My six brothers, one sister, my mom, and my dad all stayed busy doing their own thing. We lived in a moderate home in the Westend of Louisville, KY in the 80’s.
Dad was the bread winner. He was tall, chocolate, and very intelligent. He was also my “Mr. Telephone Man” (New Edition) He worked for AT&T.
Mom was a stay-at-home mom. She stayed at home cooking and talking on the phone. Sometimes she did both at the same time. When she wasn’t doing either of those things, she filled her days with yelling at my brothers or doing our hair.
My older brothers were my hero’s! Take that back, my two oldest brothers were my hero’s. One was chocolate with a small black afro, and one was cream with dusty sandy brown hair. They both were so ridiculously popular and handsome, which the girls in the neighborhood and at church just couldn’t get enough of. I loved getting the personal attention and favors from the older (teenage) girls who were just nice to me because they liked my brother(s). My third oldest brother was the comedian. He was a little chubby, goofy, and never took anything seriously.
My sister and I are in the middle. We have three older brothers and three little brothers. Our three little brothers were coined, “the little ones”. I guess mama and daddy thought it was easier to give directions if they just ended everything with “for the little ones”. They would say things like “While we’re out, make sure ya’ll clean up and keep an eye on the little ones”. The “little ones” were Kevin, Kurtis, and Kris. Kevin (chocolate smooth silky skin, wavy hair), Kurtis (mocha toned skin, dusty brown hair), and Kristopher (milk chocolate skin, thin wavy hair).
Different, but similar
None of us looked exactly alike but we all had similar features. I was always explaining that to people. NO ONE at school ever understood that. My sister and I are a year and a half apart.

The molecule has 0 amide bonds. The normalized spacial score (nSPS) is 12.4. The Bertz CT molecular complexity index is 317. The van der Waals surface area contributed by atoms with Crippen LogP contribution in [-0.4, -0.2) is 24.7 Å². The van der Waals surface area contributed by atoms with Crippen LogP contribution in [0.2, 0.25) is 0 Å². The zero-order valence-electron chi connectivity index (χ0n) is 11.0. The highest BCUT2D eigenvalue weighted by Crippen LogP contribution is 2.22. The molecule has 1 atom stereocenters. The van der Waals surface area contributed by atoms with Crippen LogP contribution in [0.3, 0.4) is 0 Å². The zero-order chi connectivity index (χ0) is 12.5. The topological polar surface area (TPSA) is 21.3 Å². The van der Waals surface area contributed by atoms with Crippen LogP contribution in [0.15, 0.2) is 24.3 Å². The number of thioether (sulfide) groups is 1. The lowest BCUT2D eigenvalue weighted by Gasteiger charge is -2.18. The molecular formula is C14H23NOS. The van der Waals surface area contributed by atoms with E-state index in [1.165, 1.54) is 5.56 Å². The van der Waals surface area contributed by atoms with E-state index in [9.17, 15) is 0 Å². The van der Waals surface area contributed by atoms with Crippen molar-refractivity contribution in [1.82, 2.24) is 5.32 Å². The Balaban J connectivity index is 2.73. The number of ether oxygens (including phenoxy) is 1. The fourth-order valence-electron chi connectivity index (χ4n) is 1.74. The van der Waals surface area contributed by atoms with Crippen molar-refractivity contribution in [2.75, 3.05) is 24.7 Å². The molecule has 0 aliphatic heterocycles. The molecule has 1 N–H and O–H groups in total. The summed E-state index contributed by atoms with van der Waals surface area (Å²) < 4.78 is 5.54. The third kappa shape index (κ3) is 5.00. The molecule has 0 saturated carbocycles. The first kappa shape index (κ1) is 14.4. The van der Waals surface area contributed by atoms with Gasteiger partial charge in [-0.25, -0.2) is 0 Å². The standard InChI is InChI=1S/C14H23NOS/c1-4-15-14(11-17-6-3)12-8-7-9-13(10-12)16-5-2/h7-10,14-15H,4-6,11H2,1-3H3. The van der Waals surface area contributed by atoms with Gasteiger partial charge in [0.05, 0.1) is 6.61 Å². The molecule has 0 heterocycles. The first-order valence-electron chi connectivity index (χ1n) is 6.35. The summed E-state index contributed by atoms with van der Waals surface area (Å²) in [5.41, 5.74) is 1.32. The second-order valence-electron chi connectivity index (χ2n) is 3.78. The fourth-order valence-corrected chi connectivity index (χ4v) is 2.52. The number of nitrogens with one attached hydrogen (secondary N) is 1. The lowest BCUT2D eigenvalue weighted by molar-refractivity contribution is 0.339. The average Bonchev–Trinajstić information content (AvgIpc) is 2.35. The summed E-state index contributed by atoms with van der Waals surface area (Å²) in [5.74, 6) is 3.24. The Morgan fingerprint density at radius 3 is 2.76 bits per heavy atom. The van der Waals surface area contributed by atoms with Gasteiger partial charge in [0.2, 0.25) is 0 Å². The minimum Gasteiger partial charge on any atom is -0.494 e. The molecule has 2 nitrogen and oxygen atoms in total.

She was born in the sweet summer of 79’ and I was born in the cold winter of 1980. I always admired my big sister because she was so outgoing, so confident, and so beautiful. She looked just like our mom. Long thick black hair, curves in just the right places, and smooth flawless creamy skin.
I however am a mix between both our maternal and fraternal grandmothers. I have long thin reddish-brown hair, long legs, small frame, almond with red under-stoned shiny skin. My mother always dressed us alike when we were little. Some of the patterns she found she made by hand. Neither my sister nor I every liked it.
As we grew older my mother finally gave up and realized we were individuals and not twins. I was a small petite little thing that dressed like a lost member of TLC while my sister was an early bloomer and looked like she could join En Vogue. We both however was equally loved on by our parents and brothers.
Christmas and Cabbage Patch Kids
It’s funny the things you face when you step outside of the protective walls of your immediate family home. The way you see yourself and your family may be drastically different from the way the others (even family) see you.
I remember one Christmas the Cabbage Patch dolls were the most popular toy for girls. If you recall the Cabbage Patch Dolls came in every ethnicity and occupation. They were the original American Dolls. I was obsessed with them.